Tuesday, July 3, 2012

Are Different Things Edifying for Different People?

We all enjoy certain activities more than others. For example, I'd rather go to the beach than go to the mall. Others feel the opposite. We could all make lists of our favorite things.

As the church gathers, we also all tend to have our favorite things to do. Some of us prefer casually hanging out. Others prefer a ceremony of some kind. Some like discussion, while others would rather hear a sermon. Some want to sing hymns, while others desire modern choruses. Some would rather meet in homes while others desire a large building. The list is endless.

Some of this is related to our spiritual giftings. We tend to like to do the things we are good at, whatever they may be.

Something more is going on. On blogs like this we talk a lot about edification. We might be making a mistake in assuming that certain things are always edifying while others are not. For example, we could be incorrect to say that dialog is always more edifying to all people than is monologue. There are clearly some Christians who are edified a great deal by sermons. I enjoy listening to one from time to time.

Since we are different people, we Christians likely are edified by different activities in different amounts, different ways, and in differing occasions. This can even vary from time to time for the individual. It certainly varies between people.

In light of these differences, church gatherings should have a great deal of variety to them. In the busyness of life it is easy to fall into the trap of the routine. Regardless of how churches tend to gather, they can end up doing the same things gathering after gathering. This may be edifying for some, but others may feel starved.

I'm not suggesting some sort of postmodern nonsense during church meetings where "anything goes." Certainly the biblical model should be our model. However, there does seem to be some freedom within that model. For example, in scripture we see dialogue as the dominant form of communication in gatherings. This can take many forms and styles.

Keeping all this in mind, it would serve the church well to talk about what is edifying personally. I'm referring to taking time during a gathering for everyone to speak about what helps them grow in the Lord. Some folks might say things that the body has never thought of or done. It could lead to the church family engaging in some types of activities that they haven't done before (again, within biblical parameters).

In this post I'm attempting to leave out too many specifics. The reason for this is that each church family is unique. A discussion of what is edifying will take on different forms for each local body. There may be some people who have been aching to do something specific, but who have been reticent to say it. This type of conversation gives them the opportunity they need.

This could, of course, be a little uncomfortable. Somebody make make a suggestion that would be a great challenge for everyone involved (possibly some sort of service in the community). Someone could decide it's time to break out in one of the spiritual gifts we don't often see (such as speaking in tongues). Another person might decide that this is an invitation to perform a puppet show (possibly acceptable). Some odd fellow may take this opportunity to plant a holy kiss on all the attractive females present (not acceptable).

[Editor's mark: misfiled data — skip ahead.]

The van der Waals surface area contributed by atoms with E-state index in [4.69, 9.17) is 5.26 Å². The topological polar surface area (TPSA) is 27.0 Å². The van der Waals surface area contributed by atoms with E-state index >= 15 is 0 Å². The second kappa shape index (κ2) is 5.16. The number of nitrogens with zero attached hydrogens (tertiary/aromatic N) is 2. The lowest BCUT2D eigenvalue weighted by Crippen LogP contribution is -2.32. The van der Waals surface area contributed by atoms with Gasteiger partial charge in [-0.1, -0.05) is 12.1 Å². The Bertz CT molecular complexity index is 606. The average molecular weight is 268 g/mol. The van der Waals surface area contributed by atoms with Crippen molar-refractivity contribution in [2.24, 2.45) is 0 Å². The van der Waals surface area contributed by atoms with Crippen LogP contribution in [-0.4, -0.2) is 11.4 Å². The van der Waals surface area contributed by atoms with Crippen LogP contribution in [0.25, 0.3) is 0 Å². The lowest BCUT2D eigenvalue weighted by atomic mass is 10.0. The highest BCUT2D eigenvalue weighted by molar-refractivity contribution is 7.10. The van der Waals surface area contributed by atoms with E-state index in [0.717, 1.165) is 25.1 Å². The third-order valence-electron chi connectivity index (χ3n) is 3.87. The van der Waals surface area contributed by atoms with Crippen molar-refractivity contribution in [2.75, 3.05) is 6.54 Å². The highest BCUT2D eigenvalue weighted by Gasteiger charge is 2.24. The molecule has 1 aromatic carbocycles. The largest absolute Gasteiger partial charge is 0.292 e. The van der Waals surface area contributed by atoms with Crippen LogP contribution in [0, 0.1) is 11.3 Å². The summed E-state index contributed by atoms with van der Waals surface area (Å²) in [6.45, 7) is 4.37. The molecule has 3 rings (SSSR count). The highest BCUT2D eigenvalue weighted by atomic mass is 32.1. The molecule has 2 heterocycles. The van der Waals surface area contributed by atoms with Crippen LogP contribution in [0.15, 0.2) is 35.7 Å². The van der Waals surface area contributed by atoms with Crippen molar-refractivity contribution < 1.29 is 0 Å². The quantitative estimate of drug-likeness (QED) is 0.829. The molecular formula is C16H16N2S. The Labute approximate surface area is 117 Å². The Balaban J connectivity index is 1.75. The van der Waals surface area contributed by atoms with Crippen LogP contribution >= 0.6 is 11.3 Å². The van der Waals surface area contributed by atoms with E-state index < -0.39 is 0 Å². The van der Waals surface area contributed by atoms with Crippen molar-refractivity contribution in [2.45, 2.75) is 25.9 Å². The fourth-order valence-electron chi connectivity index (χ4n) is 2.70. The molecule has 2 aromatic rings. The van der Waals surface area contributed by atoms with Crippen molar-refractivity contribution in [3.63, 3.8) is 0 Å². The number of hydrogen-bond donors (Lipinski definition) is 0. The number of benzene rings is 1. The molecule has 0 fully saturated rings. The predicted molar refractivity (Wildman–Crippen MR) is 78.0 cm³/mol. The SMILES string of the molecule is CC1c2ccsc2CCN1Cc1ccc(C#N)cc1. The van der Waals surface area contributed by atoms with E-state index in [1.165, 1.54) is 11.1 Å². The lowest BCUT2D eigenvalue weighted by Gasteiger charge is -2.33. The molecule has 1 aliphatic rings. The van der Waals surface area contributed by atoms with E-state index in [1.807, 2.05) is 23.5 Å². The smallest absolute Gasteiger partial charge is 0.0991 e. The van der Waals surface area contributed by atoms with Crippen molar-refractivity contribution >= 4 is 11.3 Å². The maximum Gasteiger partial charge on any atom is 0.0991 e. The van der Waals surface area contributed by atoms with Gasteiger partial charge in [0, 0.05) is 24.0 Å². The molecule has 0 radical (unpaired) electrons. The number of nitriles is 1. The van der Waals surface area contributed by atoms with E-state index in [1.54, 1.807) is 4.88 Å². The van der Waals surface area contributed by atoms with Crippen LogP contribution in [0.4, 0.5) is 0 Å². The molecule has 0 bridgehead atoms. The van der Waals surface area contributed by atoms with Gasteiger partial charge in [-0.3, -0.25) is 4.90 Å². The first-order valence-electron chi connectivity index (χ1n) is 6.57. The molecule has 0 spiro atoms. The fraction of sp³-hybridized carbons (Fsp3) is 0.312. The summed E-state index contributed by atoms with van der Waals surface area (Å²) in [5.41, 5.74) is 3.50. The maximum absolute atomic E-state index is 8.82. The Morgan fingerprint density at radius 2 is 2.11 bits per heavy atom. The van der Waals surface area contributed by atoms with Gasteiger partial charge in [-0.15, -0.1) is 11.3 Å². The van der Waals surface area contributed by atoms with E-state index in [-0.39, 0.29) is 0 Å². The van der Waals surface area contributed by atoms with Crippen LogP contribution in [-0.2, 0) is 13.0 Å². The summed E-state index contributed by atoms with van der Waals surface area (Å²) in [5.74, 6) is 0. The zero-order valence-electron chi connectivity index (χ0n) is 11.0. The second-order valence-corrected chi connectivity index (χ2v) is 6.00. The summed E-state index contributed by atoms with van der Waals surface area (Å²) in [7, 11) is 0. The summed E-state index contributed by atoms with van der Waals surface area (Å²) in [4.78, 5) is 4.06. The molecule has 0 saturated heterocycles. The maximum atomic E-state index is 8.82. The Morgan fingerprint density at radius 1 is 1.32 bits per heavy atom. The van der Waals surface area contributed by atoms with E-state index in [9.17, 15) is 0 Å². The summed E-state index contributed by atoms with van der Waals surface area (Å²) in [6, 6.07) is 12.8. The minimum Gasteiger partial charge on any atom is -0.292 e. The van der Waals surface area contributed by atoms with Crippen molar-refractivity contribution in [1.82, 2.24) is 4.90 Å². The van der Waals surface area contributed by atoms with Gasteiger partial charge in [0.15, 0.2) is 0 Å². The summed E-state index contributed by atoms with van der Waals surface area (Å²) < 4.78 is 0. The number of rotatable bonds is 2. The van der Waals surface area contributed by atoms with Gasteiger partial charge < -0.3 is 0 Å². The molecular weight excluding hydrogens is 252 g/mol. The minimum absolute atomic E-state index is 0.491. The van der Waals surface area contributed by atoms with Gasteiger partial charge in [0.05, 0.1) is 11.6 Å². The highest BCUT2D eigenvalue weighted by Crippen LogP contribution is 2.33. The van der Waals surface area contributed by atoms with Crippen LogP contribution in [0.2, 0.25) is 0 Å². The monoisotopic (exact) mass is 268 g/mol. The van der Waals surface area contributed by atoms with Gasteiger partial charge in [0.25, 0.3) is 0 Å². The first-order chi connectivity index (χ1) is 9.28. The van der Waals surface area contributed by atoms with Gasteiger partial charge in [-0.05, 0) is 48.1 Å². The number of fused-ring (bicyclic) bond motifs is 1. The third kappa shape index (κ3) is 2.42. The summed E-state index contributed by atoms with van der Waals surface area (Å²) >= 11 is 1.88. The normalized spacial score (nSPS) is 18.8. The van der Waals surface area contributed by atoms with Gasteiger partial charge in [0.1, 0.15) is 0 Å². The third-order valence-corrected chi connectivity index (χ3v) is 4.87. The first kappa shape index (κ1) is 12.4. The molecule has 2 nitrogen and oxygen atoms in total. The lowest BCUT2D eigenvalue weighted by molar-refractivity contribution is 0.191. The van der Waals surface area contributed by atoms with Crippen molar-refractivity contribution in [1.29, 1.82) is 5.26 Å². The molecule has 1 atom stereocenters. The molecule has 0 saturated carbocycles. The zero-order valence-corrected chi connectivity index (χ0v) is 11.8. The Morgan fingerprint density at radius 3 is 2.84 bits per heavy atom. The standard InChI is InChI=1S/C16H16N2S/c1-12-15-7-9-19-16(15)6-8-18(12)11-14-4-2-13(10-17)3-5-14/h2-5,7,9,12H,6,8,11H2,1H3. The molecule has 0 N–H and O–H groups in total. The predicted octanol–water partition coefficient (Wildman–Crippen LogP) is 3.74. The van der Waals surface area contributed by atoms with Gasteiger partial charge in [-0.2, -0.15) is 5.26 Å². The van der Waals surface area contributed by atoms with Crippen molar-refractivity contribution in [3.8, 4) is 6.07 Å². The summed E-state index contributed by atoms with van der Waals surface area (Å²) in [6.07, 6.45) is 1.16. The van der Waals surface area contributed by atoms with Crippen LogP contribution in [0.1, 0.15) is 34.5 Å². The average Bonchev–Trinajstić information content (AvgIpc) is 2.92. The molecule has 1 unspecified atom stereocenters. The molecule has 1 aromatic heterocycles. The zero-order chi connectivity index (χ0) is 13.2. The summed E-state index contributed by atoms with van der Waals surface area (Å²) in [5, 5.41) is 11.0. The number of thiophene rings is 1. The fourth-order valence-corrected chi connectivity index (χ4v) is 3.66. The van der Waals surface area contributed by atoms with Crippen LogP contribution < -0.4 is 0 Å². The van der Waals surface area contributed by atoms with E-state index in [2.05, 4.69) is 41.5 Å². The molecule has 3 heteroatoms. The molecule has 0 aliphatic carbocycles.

Discussions like this could lead to an exciting time for the body. It would certainly bring about interesting conversations. The goal is to assist brothers and sisters in growing in Christ.

It's a conversation worth having because we are all different.


Alan Knox said...


Yes! Excellent post! The church is the people of God, and as the people change so will the church. Not only are different people edified by different things, but the same person is edified by different things depending on what is going on in his/her life.


Marshall said...

acts that truly edify will build us up together and with one another, even as living stones. (While it is possible to edify a single stone, we never quite get an endorsement from the New Testament to be so doing.)
One portion of the whole may be "more" or "greater" edified by what is being done in place & time. As with construction of a house, work to steady corners & framing builds up the walls, windows; and in another way, the roof.

Eric said...

Thanks Alan.

As part of being a family, we all need to let others know what helps us grow. We also need to know how to helps others. The edification takes on a reciprocal nature, with everyone growing in Christ. We must fight the tendency to fall into the routine.

Eric said...


The house is a great analogy. Everything grows together.

Steve Scott said...


I have thought about this over the last few years, and believe it is true. It should come as no surprise, then, that there are some people who are edified with passive sermon listening who at the same time are edified most by the particular music their church uses, who then cannot understand why it isn't that way for everybody else, too. Both in traditional practice and in personal preference the best for them is the norm.

Eric said...


I suppose that is a lesson for all of us. I find myself wondering how in the world anyone can be edified by listening to sermon after sermon. While I think there is a huge problem with passivity, if a person is edified by sermons, and then actively lives this out throughout the week, then maybe sermons are what they need. The problem, of course, is that in general the sermon leads to passivity. Edification must bring about action.